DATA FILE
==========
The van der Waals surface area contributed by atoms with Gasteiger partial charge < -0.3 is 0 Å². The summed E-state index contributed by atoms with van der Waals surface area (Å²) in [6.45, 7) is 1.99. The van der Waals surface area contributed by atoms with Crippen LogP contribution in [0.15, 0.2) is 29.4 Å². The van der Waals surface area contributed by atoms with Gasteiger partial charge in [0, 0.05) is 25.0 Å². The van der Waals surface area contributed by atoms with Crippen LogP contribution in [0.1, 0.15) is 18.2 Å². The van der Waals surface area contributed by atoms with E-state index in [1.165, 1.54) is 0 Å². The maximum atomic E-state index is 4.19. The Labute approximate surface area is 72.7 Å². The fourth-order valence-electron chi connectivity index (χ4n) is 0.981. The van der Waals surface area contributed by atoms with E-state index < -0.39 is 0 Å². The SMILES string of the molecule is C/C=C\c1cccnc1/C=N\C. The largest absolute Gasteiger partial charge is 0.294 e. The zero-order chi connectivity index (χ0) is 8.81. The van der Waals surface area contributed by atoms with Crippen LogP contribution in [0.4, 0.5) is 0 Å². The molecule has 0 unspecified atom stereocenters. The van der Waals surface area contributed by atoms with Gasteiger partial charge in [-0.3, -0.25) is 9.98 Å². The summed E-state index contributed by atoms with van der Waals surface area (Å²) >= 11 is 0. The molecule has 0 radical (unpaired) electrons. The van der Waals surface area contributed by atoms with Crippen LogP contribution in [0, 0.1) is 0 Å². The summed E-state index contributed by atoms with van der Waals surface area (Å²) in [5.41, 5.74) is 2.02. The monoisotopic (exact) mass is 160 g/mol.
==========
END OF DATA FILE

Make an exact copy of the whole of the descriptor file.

The van der Waals surface area contributed by atoms with Gasteiger partial charge < -0.3 is 0 Å². The summed E-state index contributed by atoms with van der Waals surface area (Å²) in [6.45, 7) is 1.99. The van der Waals surface area contributed by atoms with Crippen LogP contribution in [0.15, 0.2) is 29.4 Å². The van der Waals surface area contributed by atoms with Gasteiger partial charge in [0, 0.05) is 25.0 Å². The van der Waals surface area contributed by atoms with Crippen LogP contribution in [0.1, 0.15) is 18.2 Å². The van der Waals surface area contributed by atoms with E-state index in [1.165, 1.54) is 0 Å². The maximum atomic E-state index is 4.19. The Labute approximate surface area is 72.7 Å². The fourth-order valence-electron chi connectivity index (χ4n) is 0.981. The van der Waals surface area contributed by atoms with E-state index < -0.39 is 0 Å². The SMILES string of the molecule is C/C=C\c1cccnc1/C=N\C. The largest absolute Gasteiger partial charge is 0.294 e. The zero-order chi connectivity index (χ0) is 8.81. The van der Waals surface area contributed by atoms with Crippen LogP contribution in [0.4, 0.5) is 0 Å². The molecule has 0 unspecified atom stereocenters. The van der Waals surface area contributed by atoms with Gasteiger partial charge in [-0.3, -0.25) is 9.98 Å². The summed E-state index contributed by atoms with van der Waals surface area (Å²) >= 11 is 0. The molecule has 0 radical (unpaired) electrons. The van der Waals surface area contributed by atoms with Crippen LogP contribution in [0, 0.1) is 0 Å². The summed E-state index contributed by atoms with van der Waals surface area (Å²) in [5.41, 5.74) is 2.02. The monoisotopic (exact) mass is 160 g/mol.